One of the beauties of the English language is its uncanny ability to assimilate new terms as they become part of the lexicon through increasing use in conversation and in print.

One such term that caught my attention recently, and is apparently catching on in some circles, is “thumbable.” Lets consider for a moment what this word could mean.

thumbable (thum-uh-bull) adj.1. a crack or breach in a dike or levee that can be filled by a Dutch boys thumb, thereby preventing further leakage. 2. a feature film that is subject to review by certain television-based movie critics. 3. an automobile driver who is likely to pick up every hitchhiker he or she encounters. 4. a pie from which a plum can be pulled out using the opposable digit, ostensibly by a “good boy.”

While all these seem like suitable definitions (and you may well have some ideas of your own on the subject), the de rigueur use today applies to those tiny keyboards that are attached to cellphones and personal digital assistants (PDAs). The idea is that, using our thumbs instead of all of our digits, we can type messages or other information into these devices. Thus, the mini-keyboards are deemed “thumbable.” But are they really?

It seemed to me that most peoples thumbsat least most adults thumbswere probably too large to easily input data on tiny keyboards via this method.

To test this idea, I visited the local Radio Shack store and asked to see the keyboards that would work with my Palm Pilot. Sure enough, on both models I handled, my thumbs easily covered two keys at once without pressing downand I hasten to add that my hands and, alas, my thumbs, are not especially large.

Back at the office, I asked a colleague who has a small organizer with a keyboard to let me try that device. This one was better, with my thumbs just slightly touching adjacent keys as they rested on a selected key. The keyboard area, however, was about 1.5 times larger than the area on the mini-keyboards.

Also, my colleague shared his particular thumbing technique with me. It seems when he applies his thumbs to the keyboard, he uses only the tips, keeping things in a delicate balance that minimizes the ratio of total tactile thumb area to exposed key area, if I may wax mathematical for a moment.

Still, and this is my point, these tiny keyboards are simply errors waiting to happen. Sure, theyre light and portable and you look really cool when you seem to effortlessly input information on your tiny state-of-the-art device. But lets face it, how fast can you actually type without upsetting the aforementioned ratio and subjecting yourself, and possibly others, to potentially serious mistakes?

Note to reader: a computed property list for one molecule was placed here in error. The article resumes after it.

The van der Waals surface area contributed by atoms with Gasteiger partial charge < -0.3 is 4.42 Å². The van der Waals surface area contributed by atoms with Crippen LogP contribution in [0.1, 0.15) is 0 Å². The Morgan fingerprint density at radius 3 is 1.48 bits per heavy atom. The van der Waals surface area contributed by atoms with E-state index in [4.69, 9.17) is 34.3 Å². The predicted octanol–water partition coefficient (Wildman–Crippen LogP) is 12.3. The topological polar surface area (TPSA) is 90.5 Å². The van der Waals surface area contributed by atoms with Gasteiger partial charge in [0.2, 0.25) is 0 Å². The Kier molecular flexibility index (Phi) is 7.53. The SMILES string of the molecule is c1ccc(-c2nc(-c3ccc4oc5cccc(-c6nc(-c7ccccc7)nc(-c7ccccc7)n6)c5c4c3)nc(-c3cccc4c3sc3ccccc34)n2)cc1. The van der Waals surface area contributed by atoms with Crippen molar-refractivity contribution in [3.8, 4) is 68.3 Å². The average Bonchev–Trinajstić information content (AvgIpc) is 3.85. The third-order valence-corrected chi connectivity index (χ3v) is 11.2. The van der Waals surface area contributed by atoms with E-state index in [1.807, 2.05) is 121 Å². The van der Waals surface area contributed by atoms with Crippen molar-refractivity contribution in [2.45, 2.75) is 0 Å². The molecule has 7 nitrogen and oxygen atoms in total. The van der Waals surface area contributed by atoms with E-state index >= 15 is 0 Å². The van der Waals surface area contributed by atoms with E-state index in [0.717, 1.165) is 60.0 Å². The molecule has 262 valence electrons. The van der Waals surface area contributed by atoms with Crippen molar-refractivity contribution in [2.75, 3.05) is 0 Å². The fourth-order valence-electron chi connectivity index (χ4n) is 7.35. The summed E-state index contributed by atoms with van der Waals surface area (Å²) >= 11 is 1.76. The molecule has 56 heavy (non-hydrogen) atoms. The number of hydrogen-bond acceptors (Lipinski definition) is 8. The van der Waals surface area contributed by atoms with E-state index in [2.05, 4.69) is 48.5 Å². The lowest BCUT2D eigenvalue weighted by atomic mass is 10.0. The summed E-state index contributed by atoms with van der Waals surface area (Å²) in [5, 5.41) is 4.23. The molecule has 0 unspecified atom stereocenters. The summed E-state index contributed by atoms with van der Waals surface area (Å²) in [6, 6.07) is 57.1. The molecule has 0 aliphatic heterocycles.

Its surprisingly easy to miss that “t” key and type an “r” when your ham hock of a thumb covers both keys (Im speaking hypothetically here, not meaning to denigrate the digits of anyone in particular.). The harm could be more significant when typing in numbers with those sledgehammers.

And heres another problem. Not everyone is going to be as adept as my colleague at maintaining the all-important flesh-to-key ratio. Dare I say itthey might be “all thumbs?”

OK, sorry, but you get the point.

So why am I spending so much time and ink on this particular digital dilemma? The answer is that all kinds of technology pundits are telling us that the wireless devices that utilize these tiny keyboards are the future of business communicationand they may be right.

What these pundits fail to recognize (and your guru sees all too clearly) however, is that the difficulty of maintaining the critical flesh-to-key ratiothus avoiding errorsis one of the primary reasons that wireless technology has failed to grow at the rate predicted by those very same pundits.

The problem is that these devices have gotten so small that the human/machine interface has been compromised. To put it simply: Only people with very tiny fingers can type quickly and accurately on a PDAwith apologies to those who have developed a slammin thumbing technique.

Lest you think Im thumbing my nose at PDAs, Internet-ready cellphones and other such devices, however, let me say that I do see a future in which we will be able to accurately input information into them without learning the opposable mambo.

That will happen when wireless devices have enough computing powervia advances in microscopic-level computingto enable speech recognition. In other words, well be able to speak into our PDAs and have the words recorded as a word processing document, which we can then edit, also using speech.

This wont happen any time soon, however, which means that for all practical purposes, Lilliputian keyboards are suitable for sending only the briefest of messagesand only messages that wont cause big problems if they contain errors.

So overall, Id have to say that, for the moment, the verdict on mini-keyboards isthumbs down.


Reproduced from National Underwriter Life & Health/Financial Services Edition, September 16, 2002. Copyright 2002 by The National Underwriter Company in the serial publication. All rights reserved.Copyright in this article as an independent work may be held by the author.